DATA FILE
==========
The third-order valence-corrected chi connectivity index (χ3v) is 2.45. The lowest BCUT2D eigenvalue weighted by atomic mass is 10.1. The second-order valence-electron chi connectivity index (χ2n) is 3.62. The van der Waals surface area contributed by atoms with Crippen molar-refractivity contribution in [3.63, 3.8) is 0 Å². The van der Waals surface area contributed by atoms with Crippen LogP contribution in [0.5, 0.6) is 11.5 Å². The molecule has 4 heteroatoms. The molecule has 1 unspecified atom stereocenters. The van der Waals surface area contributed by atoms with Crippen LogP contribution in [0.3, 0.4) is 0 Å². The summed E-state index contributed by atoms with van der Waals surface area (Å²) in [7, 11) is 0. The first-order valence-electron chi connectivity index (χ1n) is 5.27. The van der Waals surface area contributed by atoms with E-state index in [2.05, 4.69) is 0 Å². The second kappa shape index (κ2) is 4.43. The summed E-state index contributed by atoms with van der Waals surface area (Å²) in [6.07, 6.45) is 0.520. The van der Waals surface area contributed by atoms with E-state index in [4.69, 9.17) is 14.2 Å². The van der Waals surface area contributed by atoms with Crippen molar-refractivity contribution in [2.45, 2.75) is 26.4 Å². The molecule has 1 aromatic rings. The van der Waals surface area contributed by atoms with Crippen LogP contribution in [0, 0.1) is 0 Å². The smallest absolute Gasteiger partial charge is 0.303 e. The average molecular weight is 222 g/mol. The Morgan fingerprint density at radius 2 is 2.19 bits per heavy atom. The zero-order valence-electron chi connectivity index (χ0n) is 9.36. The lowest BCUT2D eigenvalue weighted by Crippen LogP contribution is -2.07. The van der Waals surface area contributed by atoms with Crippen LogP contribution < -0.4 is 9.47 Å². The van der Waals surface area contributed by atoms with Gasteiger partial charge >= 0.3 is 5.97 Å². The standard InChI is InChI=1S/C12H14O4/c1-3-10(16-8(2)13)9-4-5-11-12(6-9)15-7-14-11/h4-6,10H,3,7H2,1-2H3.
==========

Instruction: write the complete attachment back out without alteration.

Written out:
The third-order valence-corrected chi connectivity index (χ3v) is 2.45. The lowest BCUT2D eigenvalue weighted by atomic mass is 10.1. The second-order valence-electron chi connectivity index (χ2n) is 3.62. The van der Waals surface area contributed by atoms with Crippen molar-refractivity contribution in [3.63, 3.8) is 0 Å². The van der Waals surface area contributed by atoms with Crippen LogP contribution in [0.5, 0.6) is 11.5 Å². The molecule has 4 heteroatoms. The molecule has 1 unspecified atom stereocenters. The van der Waals surface area contributed by atoms with Crippen LogP contribution in [0.3, 0.4) is 0 Å². The summed E-state index contributed by atoms with van der Waals surface area (Å²) in [7, 11) is 0. The first-order valence-electron chi connectivity index (χ1n) is 5.27. The van der Waals surface area contributed by atoms with E-state index in [2.05, 4.69) is 0 Å². The second kappa shape index (κ2) is 4.43. The summed E-state index contributed by atoms with van der Waals surface area (Å²) in [6.07, 6.45) is 0.520. The van der Waals surface area contributed by atoms with E-state index in [4.69, 9.17) is 14.2 Å². The van der Waals surface area contributed by atoms with Crippen molar-refractivity contribution in [2.45, 2.75) is 26.4 Å². The molecule has 1 aromatic rings. The van der Waals surface area contributed by atoms with Crippen LogP contribution in [0, 0.1) is 0 Å². The smallest absolute Gasteiger partial charge is 0.303 e. The average molecular weight is 222 g/mol. The Morgan fingerprint density at radius 2 is 2.19 bits per heavy atom. The zero-order valence-electron chi connectivity index (χ0n) is 9.36. The lowest BCUT2D eigenvalue weighted by Crippen LogP contribution is -2.07. The van der Waals surface area contributed by atoms with Crippen LogP contribution < -0.4 is 9.47 Å². The van der Waals surface area contributed by atoms with Gasteiger partial charge >= 0.3 is 5.97 Å². The standard InChI is InChI=1S/C12H14O4/c1-3-10(16-8(2)13)9-4-5-11-12(6-9)15-7-14-11/h4-6,10H,3,7H2,1-2H3.